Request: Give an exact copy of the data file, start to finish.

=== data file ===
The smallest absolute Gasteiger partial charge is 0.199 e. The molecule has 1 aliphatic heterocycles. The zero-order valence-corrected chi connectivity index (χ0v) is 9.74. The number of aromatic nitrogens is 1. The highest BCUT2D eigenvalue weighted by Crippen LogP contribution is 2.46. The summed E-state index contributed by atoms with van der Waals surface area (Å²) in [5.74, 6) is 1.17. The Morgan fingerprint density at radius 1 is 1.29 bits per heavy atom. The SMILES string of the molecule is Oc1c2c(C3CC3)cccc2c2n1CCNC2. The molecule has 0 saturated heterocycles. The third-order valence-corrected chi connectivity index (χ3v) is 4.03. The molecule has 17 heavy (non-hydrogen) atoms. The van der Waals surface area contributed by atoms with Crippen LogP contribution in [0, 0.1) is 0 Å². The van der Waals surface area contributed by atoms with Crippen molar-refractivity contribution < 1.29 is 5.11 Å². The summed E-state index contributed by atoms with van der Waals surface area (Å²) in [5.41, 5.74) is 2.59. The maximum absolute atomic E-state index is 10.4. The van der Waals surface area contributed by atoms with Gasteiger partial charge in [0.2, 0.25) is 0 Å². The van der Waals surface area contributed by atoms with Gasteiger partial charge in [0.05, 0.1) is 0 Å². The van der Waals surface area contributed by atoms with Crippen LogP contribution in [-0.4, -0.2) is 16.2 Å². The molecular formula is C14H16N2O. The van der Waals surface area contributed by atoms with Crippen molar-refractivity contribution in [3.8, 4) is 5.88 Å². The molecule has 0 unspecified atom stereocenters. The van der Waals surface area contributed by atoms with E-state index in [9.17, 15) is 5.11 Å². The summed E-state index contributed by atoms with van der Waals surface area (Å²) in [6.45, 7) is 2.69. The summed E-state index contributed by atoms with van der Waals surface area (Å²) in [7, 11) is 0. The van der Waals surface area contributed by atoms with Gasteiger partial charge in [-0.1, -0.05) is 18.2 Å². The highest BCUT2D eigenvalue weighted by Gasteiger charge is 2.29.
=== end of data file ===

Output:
The smallest absolute Gasteiger partial charge is 0.199 e. The molecule has 1 aliphatic heterocycles. The zero-order valence-corrected chi connectivity index (χ0v) is 9.74. The number of aromatic nitrogens is 1. The highest BCUT2D eigenvalue weighted by Crippen LogP contribution is 2.46. The summed E-state index contributed by atoms with van der Waals surface area (Å²) in [5.74, 6) is 1.17. The Morgan fingerprint density at radius 1 is 1.29 bits per heavy atom. The SMILES string of the molecule is Oc1c2c(C3CC3)cccc2c2n1CCNC2. The molecule has 0 saturated heterocycles. The third-order valence-corrected chi connectivity index (χ3v) is 4.03. The molecule has 17 heavy (non-hydrogen) atoms. The van der Waals surface area contributed by atoms with Crippen LogP contribution in [0, 0.1) is 0 Å². The van der Waals surface area contributed by atoms with Crippen molar-refractivity contribution < 1.29 is 5.11 Å². The summed E-state index contributed by atoms with van der Waals surface area (Å²) in [5.41, 5.74) is 2.59. The maximum absolute atomic E-state index is 10.4. The van der Waals surface area contributed by atoms with Gasteiger partial charge in [0.2, 0.25) is 0 Å². The van der Waals surface area contributed by atoms with Gasteiger partial charge in [0.05, 0.1) is 0 Å². The van der Waals surface area contributed by atoms with Crippen LogP contribution in [-0.4, -0.2) is 16.2 Å². The molecular formula is C14H16N2O. The van der Waals surface area contributed by atoms with Crippen molar-refractivity contribution in [3.8, 4) is 5.88 Å². The molecule has 0 unspecified atom stereocenters. The van der Waals surface area contributed by atoms with E-state index in [9.17, 15) is 5.11 Å². The summed E-state index contributed by atoms with van der Waals surface area (Å²) in [6.45, 7) is 2.69. The summed E-state index contributed by atoms with van der Waals surface area (Å²) in [7, 11) is 0. The van der Waals surface area contributed by atoms with Gasteiger partial charge in [-0.1, -0.05) is 18.2 Å². The highest BCUT2D eigenvalue weighted by Gasteiger charge is 2.29.